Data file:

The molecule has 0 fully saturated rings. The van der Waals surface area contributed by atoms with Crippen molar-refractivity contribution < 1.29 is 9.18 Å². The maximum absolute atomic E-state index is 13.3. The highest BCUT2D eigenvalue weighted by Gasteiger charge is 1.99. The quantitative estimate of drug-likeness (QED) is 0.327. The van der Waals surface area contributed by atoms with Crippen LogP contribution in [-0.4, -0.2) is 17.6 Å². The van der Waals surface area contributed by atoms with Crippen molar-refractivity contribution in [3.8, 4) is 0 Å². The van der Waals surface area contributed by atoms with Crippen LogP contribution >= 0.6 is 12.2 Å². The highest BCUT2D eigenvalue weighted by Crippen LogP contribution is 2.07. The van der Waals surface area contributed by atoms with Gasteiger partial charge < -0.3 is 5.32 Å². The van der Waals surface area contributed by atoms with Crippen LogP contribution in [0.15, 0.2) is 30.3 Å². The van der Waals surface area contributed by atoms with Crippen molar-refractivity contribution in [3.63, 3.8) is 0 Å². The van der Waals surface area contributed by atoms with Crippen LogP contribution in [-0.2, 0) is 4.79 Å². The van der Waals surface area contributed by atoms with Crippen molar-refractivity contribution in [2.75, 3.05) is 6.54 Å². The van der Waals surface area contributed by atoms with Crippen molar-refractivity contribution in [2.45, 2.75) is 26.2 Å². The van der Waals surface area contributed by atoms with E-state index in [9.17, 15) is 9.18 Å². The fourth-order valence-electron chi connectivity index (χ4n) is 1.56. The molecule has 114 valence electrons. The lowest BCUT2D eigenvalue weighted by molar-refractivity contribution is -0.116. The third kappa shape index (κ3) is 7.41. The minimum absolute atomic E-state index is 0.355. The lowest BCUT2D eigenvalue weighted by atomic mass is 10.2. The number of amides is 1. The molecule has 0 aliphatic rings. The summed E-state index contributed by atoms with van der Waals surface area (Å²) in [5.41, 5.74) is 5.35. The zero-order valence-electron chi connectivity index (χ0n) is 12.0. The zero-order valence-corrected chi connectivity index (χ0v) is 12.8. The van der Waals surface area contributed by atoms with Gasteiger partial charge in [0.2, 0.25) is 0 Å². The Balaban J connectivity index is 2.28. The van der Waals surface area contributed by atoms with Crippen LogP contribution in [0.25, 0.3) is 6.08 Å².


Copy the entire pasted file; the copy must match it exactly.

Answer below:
The molecule has 0 fully saturated rings. The van der Waals surface area contributed by atoms with Crippen molar-refractivity contribution < 1.29 is 9.18 Å². The maximum absolute atomic E-state index is 13.3. The highest BCUT2D eigenvalue weighted by Gasteiger charge is 1.99. The quantitative estimate of drug-likeness (QED) is 0.327. The van der Waals surface area contributed by atoms with Crippen LogP contribution in [-0.4, -0.2) is 17.6 Å². The van der Waals surface area contributed by atoms with Crippen molar-refractivity contribution in [3.8, 4) is 0 Å². The van der Waals surface area contributed by atoms with Crippen LogP contribution >= 0.6 is 12.2 Å². The highest BCUT2D eigenvalue weighted by Crippen LogP contribution is 2.07. The van der Waals surface area contributed by atoms with Gasteiger partial charge < -0.3 is 5.32 Å². The van der Waals surface area contributed by atoms with Crippen LogP contribution in [0.15, 0.2) is 30.3 Å². The van der Waals surface area contributed by atoms with Crippen molar-refractivity contribution in [3.63, 3.8) is 0 Å². The van der Waals surface area contributed by atoms with Crippen LogP contribution in [-0.2, 0) is 4.79 Å². The van der Waals surface area contributed by atoms with Crippen molar-refractivity contribution in [2.75, 3.05) is 6.54 Å². The van der Waals surface area contributed by atoms with Crippen molar-refractivity contribution in [2.45, 2.75) is 26.2 Å². The van der Waals surface area contributed by atoms with E-state index in [9.17, 15) is 9.18 Å². The fourth-order valence-electron chi connectivity index (χ4n) is 1.56. The molecule has 114 valence electrons. The lowest BCUT2D eigenvalue weighted by molar-refractivity contribution is -0.116. The third kappa shape index (κ3) is 7.41. The minimum absolute atomic E-state index is 0.355. The lowest BCUT2D eigenvalue weighted by atomic mass is 10.2. The number of amides is 1. The molecule has 0 aliphatic rings. The summed E-state index contributed by atoms with van der Waals surface area (Å²) in [5.41, 5.74) is 5.35. The zero-order valence-electron chi connectivity index (χ0n) is 12.0. The zero-order valence-corrected chi connectivity index (χ0v) is 12.8. The van der Waals surface area contributed by atoms with Gasteiger partial charge in [0.2, 0.25) is 0 Å². The Balaban J connectivity index is 2.28. The van der Waals surface area contributed by atoms with Crippen LogP contribution in [0.25, 0.3) is 6.08 Å².